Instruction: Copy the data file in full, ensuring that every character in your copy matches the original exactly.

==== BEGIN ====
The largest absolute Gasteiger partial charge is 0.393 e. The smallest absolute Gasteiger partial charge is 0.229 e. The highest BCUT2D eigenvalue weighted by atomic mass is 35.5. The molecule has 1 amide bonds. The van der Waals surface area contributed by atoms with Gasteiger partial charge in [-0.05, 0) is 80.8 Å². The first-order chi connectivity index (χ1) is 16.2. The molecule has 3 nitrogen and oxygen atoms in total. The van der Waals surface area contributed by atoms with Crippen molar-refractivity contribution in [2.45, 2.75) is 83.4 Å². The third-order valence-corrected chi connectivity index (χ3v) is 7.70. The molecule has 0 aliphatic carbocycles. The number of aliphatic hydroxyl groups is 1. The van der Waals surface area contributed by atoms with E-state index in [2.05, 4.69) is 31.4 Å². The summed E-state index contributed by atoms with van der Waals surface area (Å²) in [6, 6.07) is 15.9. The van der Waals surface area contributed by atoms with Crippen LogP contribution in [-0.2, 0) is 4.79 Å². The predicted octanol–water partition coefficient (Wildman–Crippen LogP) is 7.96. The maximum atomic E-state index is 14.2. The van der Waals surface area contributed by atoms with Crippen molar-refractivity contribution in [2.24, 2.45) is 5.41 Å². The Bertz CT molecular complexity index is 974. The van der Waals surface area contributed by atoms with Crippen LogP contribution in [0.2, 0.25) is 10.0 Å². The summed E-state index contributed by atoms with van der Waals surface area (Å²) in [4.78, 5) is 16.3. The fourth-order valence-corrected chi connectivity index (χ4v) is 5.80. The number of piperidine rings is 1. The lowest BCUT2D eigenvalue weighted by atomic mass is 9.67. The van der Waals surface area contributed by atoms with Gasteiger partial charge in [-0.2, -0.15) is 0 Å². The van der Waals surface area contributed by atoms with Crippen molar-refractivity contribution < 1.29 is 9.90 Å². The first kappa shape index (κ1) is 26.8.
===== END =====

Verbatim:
The largest absolute Gasteiger partial charge is 0.393 e. The smallest absolute Gasteiger partial charge is 0.229 e. The highest BCUT2D eigenvalue weighted by atomic mass is 35.5. The molecule has 1 amide bonds. The van der Waals surface area contributed by atoms with Gasteiger partial charge in [-0.05, 0) is 80.8 Å². The first-order chi connectivity index (χ1) is 16.2. The molecule has 3 nitrogen and oxygen atoms in total. The van der Waals surface area contributed by atoms with Crippen molar-refractivity contribution in [2.45, 2.75) is 83.4 Å². The third-order valence-corrected chi connectivity index (χ3v) is 7.70. The molecule has 0 aliphatic carbocycles. The number of aliphatic hydroxyl groups is 1. The van der Waals surface area contributed by atoms with E-state index in [2.05, 4.69) is 31.4 Å². The summed E-state index contributed by atoms with van der Waals surface area (Å²) in [6, 6.07) is 15.9. The van der Waals surface area contributed by atoms with Crippen LogP contribution in [-0.2, 0) is 4.79 Å². The predicted octanol–water partition coefficient (Wildman–Crippen LogP) is 7.96. The maximum atomic E-state index is 14.2. The van der Waals surface area contributed by atoms with Crippen molar-refractivity contribution in [2.24, 2.45) is 5.41 Å². The Bertz CT molecular complexity index is 974. The van der Waals surface area contributed by atoms with Crippen LogP contribution in [0.2, 0.25) is 10.0 Å². The summed E-state index contributed by atoms with van der Waals surface area (Å²) in [4.78, 5) is 16.3. The fourth-order valence-corrected chi connectivity index (χ4v) is 5.80. The number of piperidine rings is 1. The lowest BCUT2D eigenvalue weighted by atomic mass is 9.67. The van der Waals surface area contributed by atoms with Gasteiger partial charge in [-0.2, -0.15) is 0 Å². The van der Waals surface area contributed by atoms with Crippen molar-refractivity contribution < 1.29 is 9.90 Å². The first kappa shape index (κ1) is 26.8.